Long-term care (LTC) facilities, financial institutions, and anyone involved with keeping tabs on home care providers could play a role in preventing, detecting and reporting elder financial abuse.
Witnesses talked about strategies for fighting financial abuse Thursday at a hearing organized by the Senate Special Committee on Aging.
The witnesses did not talk about long-term care insurance (LTCI), and they mentioned annuities and life insurance only in passing.
But several did talk about LTC providers.
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Hubert “Skip” Humphrey, III, an assistant director in the Office of Older Americans at the new Consumer Financial Protection Bureau (CFPB), testified that “bad actors” could include family caregivers or paid caregivers as well as financial advisors, fiduciaries, home repair contractors or scam artists.
“Development of strategies to deal with the myriad of ‘bad actors’ is essential,” Humphrey said, according to a written version of his remarks posted on the committee website.
One step the Office for Older Americans is taking is to develop guides for “lay fiduciaries,” to help family members and others handle older people’s money in a prudent fashion and spot possible signs of financial exploitation, Humphrey said.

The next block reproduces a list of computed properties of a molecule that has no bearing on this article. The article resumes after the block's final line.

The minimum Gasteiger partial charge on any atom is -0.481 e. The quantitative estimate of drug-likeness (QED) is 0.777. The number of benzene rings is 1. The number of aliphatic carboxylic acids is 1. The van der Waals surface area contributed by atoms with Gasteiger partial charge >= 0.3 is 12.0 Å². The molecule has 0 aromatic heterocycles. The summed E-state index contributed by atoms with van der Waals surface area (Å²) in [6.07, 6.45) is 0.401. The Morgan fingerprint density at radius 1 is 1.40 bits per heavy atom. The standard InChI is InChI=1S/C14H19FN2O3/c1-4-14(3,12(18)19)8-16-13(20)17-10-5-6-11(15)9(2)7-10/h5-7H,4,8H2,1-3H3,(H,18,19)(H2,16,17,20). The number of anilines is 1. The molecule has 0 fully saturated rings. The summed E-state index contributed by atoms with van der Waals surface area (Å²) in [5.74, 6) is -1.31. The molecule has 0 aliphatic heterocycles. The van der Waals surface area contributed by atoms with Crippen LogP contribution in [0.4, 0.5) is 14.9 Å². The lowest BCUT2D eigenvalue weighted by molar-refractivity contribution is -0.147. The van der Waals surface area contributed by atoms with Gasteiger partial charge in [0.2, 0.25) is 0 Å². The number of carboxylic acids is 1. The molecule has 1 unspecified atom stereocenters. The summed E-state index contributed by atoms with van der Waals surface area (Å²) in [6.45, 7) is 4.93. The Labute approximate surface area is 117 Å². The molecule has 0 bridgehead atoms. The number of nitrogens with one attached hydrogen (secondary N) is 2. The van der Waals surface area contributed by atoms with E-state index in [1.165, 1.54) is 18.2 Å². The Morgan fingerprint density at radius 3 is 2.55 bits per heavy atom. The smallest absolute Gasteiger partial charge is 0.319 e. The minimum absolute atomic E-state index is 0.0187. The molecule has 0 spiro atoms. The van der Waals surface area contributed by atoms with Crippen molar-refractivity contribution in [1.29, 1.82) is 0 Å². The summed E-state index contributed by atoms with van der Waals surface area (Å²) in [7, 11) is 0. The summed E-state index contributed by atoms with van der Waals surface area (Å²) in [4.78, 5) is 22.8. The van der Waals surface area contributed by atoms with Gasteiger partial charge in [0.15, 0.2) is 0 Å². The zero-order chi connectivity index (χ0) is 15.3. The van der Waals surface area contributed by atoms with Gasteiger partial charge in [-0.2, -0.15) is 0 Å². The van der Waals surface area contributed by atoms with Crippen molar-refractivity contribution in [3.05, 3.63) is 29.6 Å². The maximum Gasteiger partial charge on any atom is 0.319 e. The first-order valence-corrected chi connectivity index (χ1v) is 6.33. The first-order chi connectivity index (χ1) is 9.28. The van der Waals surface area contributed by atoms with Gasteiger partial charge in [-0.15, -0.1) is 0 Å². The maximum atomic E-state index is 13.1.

The office also is producing a guide aimed at LTC facility operators.
The office is hoping the facility operators will identify possible cases of financial exploitation and do something about them, Humphrey said.
When older adults who live in LTC facilities are the victims of financial abuse, “the first sign may be that their bills for their residences aren’t getting paid and they are threatened with eviction,” Humphrey said. “These settings include senior housing, assisted living, and skilled nursing facilities.”